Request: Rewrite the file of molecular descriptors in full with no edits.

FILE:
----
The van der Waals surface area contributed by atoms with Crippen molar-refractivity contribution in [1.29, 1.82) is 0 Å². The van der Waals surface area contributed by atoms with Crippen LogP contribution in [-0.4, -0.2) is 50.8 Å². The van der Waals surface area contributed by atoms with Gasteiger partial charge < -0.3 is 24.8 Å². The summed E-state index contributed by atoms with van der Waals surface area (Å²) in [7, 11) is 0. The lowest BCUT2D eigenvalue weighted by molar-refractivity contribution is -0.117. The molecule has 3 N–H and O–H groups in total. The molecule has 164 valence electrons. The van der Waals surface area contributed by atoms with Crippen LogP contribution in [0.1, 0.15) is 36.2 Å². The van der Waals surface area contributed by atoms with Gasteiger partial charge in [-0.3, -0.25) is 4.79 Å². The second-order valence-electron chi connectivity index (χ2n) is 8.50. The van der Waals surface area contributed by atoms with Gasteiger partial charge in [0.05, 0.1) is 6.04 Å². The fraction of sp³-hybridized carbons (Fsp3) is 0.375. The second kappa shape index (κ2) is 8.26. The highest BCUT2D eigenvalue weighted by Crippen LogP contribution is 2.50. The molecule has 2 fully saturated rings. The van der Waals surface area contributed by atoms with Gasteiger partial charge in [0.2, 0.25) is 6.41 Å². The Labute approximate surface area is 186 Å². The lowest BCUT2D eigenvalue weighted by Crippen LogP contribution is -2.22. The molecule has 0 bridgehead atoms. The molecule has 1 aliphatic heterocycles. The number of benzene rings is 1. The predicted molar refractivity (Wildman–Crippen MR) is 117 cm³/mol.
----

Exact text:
The van der Waals surface area contributed by atoms with Crippen molar-refractivity contribution in [1.29, 1.82) is 0 Å². The van der Waals surface area contributed by atoms with Crippen LogP contribution in [-0.4, -0.2) is 50.8 Å². The van der Waals surface area contributed by atoms with Gasteiger partial charge < -0.3 is 24.8 Å². The summed E-state index contributed by atoms with van der Waals surface area (Å²) in [7, 11) is 0. The lowest BCUT2D eigenvalue weighted by molar-refractivity contribution is -0.117. The molecule has 3 N–H and O–H groups in total. The molecule has 164 valence electrons. The van der Waals surface area contributed by atoms with Crippen LogP contribution in [0.1, 0.15) is 36.2 Å². The van der Waals surface area contributed by atoms with Gasteiger partial charge in [-0.3, -0.25) is 4.79 Å². The second-order valence-electron chi connectivity index (χ2n) is 8.50. The van der Waals surface area contributed by atoms with Gasteiger partial charge in [0.05, 0.1) is 6.04 Å². The fraction of sp³-hybridized carbons (Fsp3) is 0.375. The second kappa shape index (κ2) is 8.26. The highest BCUT2D eigenvalue weighted by Crippen LogP contribution is 2.50. The molecule has 2 fully saturated rings. The van der Waals surface area contributed by atoms with Gasteiger partial charge in [0.2, 0.25) is 6.41 Å². The Labute approximate surface area is 186 Å². The lowest BCUT2D eigenvalue weighted by Crippen LogP contribution is -2.22. The molecule has 0 bridgehead atoms. The molecule has 1 aliphatic heterocycles. The number of benzene rings is 1. The predicted molar refractivity (Wildman–Crippen MR) is 117 cm³/mol.